slicer

By default Slic3r (slic3r) is used as core slicer, an overview of current supported core slicers, selectable with --slicer=...

  • Slic3r 1.2.9 (slic3r): gives good results so far with minimal configuration ★★★★★
  • Prusa Slicer 2.1.1 (prusa-slicer): struggles to slice inverted conic models and fails to create G-code with a message like Empty layers detected, the output would not be printable. It may help to increase --subdivide=n, be aware of immense amount of faces ★★★★★
  • Mandoline (mandoline): fails mostly to slice inverted conic models, but could become relevant in later development ★★★★
  • CuraEngineLegacy 15.10 (CuraEngineLegacy): outdated but surprisingly gives good results, easy to use on command-line ★★★★★
  • CuraEngine 4.4.1 (CuraEngine): gives good results, but is tedious to configure on command-line as requires base configuration in .json, which changes with each new version; it gives warnings & errors for small polygons but makes an effort regardless giving G-code (good behavior, better than Prusa Slicer) ★★★★
    • Cura CLI Wrapper (cura-slicer): same as CuraEngine but easier to configure (allows to query hundreds of possible settings directly with cura-slicer (recommended)

Example of 20mm cube & overhang nr 3 4mm shown at 50% complete:

Slic3r 1.2.9 performs reliable on 20mm cube and overhang nr 3 4mm model, and CuraEngine 4.4.1 gives excellent results as long layer-height is low (below 0.2), whereas older Cura 3.8.x struggles – so definitely use Cura 4.x series.

G-code Size

As conic slices range over X, Y and Z, the G-code becomes quite verbose compared to horizontal slices, for example 20mm cube sliced both times with Slic3r 1.2.1:

  • horizontal slices: 152 KiB (4.7K G1 lines)
  • conic slices: 7,565 KiB (93.6K G1 lines)

which is a significant increase of 50x size of G-code and 20x more G1 statements.

Common Settings

By default

  • /usr/share/slicer4rtn/slicer4rtn.ini (system-wide) and
  • ~/.config/slicer4rtn/slicer4rtn.ini (user)

are considered where all settings can be listed to provide new defaults for slicer4rtn, for example:

# my own settings:
layer-height = 0.15
bed-center = 120,100
rot-offset = 0
rot-resolv = 0

You can use ‘#‘ as a leading indication that the rest of the line is a comment and disregarded.

Note: It is recommended to only list slicer4rtn specific settings there, not slicer specific settings (see below).

Slicer Specific Settings

Each core slicer may have their own base settings, so you don’t need to add it everytime when calling slicer4rtn, so include them in your user settings:

User Slicer Settings

  • ~/.config/slicer4rtn/slic3r.ini
  • ~/.config/slicer4rtn/prusa-slicer.ini
  • ~/.config/slicer4rtn/mandoline.ini
  • ~/.config/slicer4rtn/CuraEngine.ini
  • ~/.config/slicer4rtn/CuraEngineLegacy.ini
  • ~/.config/slicer4rtn/cura-slicer.ini

Make your changes in those files, as they will not be overwritten when you upgrade slicer4rtn in the future, for example slic3r.ini:

external-perimeter-speed = 10%

Note: slic3r and prusa-slicer directly load their slicer specific settings from the file, whereas the other slicers the settings will be parsed by slicer4rtn and passed on via internal command-line execution.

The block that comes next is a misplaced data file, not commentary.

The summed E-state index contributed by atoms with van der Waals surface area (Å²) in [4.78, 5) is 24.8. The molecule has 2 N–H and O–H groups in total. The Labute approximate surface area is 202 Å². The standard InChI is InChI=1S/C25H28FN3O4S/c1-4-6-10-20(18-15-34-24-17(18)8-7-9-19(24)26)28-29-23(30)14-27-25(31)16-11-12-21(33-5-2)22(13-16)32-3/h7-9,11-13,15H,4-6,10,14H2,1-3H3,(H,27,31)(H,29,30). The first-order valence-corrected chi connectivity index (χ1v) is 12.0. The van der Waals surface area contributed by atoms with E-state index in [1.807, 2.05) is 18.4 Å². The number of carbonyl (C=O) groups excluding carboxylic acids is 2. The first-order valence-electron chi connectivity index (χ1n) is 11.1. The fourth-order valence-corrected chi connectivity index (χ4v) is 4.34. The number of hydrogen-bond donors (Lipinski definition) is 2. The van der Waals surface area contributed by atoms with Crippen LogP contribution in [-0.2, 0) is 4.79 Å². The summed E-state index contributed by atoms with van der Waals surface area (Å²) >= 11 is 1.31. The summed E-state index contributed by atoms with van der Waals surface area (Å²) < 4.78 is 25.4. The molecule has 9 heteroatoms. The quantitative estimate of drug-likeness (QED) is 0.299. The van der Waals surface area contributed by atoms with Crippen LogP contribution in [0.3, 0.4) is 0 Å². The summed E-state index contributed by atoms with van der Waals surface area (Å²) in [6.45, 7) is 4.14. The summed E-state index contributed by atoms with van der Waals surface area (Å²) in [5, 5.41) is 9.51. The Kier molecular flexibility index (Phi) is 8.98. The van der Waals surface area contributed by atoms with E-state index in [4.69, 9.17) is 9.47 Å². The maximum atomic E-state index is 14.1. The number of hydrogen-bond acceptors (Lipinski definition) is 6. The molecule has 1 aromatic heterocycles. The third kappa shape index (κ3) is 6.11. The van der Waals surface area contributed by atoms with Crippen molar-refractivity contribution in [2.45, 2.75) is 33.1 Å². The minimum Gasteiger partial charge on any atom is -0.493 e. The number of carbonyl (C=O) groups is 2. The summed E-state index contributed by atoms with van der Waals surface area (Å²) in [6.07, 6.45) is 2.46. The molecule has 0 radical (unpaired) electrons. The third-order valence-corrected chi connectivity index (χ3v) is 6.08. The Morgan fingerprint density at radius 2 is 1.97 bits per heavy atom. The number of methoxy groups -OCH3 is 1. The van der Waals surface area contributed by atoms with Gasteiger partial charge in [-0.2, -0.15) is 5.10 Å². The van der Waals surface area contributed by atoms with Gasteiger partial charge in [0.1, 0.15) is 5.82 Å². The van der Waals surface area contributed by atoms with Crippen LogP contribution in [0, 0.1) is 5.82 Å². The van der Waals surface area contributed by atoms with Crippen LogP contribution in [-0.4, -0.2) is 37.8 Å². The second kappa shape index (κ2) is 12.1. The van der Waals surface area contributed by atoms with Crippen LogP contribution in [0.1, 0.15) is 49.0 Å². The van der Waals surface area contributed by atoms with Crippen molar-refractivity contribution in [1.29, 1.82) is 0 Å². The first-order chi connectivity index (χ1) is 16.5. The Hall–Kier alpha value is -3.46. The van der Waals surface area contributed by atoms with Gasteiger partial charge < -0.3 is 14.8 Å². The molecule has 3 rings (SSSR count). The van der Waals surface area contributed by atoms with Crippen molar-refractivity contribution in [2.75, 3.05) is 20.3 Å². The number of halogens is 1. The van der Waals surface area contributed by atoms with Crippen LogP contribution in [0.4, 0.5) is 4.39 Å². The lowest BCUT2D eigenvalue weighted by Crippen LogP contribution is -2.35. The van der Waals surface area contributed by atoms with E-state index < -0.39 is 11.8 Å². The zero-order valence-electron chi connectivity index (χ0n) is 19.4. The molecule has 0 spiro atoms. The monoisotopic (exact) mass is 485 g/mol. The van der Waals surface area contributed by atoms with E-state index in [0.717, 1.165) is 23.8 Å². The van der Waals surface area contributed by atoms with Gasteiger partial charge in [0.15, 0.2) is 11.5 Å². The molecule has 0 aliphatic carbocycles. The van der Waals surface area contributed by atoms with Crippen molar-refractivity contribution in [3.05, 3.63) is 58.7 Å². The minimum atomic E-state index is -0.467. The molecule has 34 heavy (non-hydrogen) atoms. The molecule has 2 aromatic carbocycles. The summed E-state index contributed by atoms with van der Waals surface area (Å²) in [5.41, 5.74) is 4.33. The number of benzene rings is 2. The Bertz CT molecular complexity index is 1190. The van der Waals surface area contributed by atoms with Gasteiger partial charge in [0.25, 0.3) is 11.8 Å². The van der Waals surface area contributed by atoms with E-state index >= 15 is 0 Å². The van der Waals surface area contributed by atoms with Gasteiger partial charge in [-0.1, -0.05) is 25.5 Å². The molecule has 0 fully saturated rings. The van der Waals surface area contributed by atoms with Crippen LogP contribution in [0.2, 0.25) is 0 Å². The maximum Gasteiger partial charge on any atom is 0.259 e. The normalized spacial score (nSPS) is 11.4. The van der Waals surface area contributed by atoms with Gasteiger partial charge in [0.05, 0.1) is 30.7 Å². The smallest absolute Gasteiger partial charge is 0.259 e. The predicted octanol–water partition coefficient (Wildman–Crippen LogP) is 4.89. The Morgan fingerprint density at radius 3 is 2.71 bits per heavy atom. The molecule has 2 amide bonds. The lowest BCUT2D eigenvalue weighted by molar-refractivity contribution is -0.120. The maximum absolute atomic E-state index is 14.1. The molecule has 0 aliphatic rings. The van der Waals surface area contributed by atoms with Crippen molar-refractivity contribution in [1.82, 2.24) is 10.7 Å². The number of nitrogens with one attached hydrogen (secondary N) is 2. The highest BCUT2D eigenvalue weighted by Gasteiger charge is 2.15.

System-Wide Slicer Settings

By default make install installs some base system-wide configs in /usr/share/slicer4rtn with the same filenames as mentioned above, those will be overwritten in future releases of Slicer4RTN, but your user settings will not be overwritten.

When running slicer4rtn is executed first are the system-wide configs loaded, then the user specifics.

Print3r & Slicer4RTN

As of print3r 0.3.2 or later slicer4rtn is supported as well:

  • .config/print3r/printer/<yourprinter>.ini and make a copy like .config/print3r/printer/<yourprinter>-rtn.ini add following lines:
slicer = slicer4rtn
# slicer4rtn specific seeting prepend 'slicer4rtn.' for settings, like:
# slicer4rtn.slicer = prusa-slicer
angle = 25

and alter the start-gcode line with increasing Z motion as well, e.g for my Prusa-i3 clone it has a M6 threaded rod, which means one revolution (200 full steps) 1mm Z motion, hence

start-gcode = ".....\nM203 Z6\n...."

increased Z motion speed to come close to X- and Y- speed, it creates more even extrusions, nicer prints.

Actual use with print3r goes then like this, my Prusa-i3 clone named y3228-rtn now:

% print3r --printer=y3228-rtn --random-placement print overhang4l4mm.stl
% print3r --printer=y3228-rtn --layer-height=0.3 --fill-density=5 print overhang4l4mm.stl
% print3r --printer=y3228-rtn --scad print 'sphere(10)' --fill-density=5

it slices and forwards the G-code according your setup without the requirement to invoke slicer4rtn manually anymore.

References

See Also

3D Printing: Conic Slicing for Rotating Tilted Nozzle (RTN) / 4 Axis

State: early draft, mostly simulations with a few tests with 3-axis printer only

Conic sliced overhang model with two overhangs, printing with Rotating Tilted Nozzle (RTN) 90° overhang structure without support structure

Updates:

  • 2021/03/22: slicer4rtn released, see dedicated page Slicer4RTN
  • 2021/03/16: removing details on slicer4rtn as a new dedicated page is in the working (coming soon)
  • 2021/03/08: slicer4rtn 0.2.3 reached (still unreleased), better prints, documenting various settings in more details
  • 2021/03/05: added proper ZHAW reference in the introduction and a few notes
  • 2021/02/27: removed some redundant illustrations and remade some of them, outside-cone vs inside-cone mode & printing
  • 2021/02/26: added inside-cone printing example for inner overhang mode, also early information of slicer4rtn; more animations to observe details of produced G-code, using now also OpenSCAD to simulate G-code and actual nozzle position
  • 2021/02/24: better tests with 20mm cube and overhang structure, included two short G-code simulations as videos, added 20mm sphere and 3D Benchy and discover first issues with volume decomposition and overhang recognition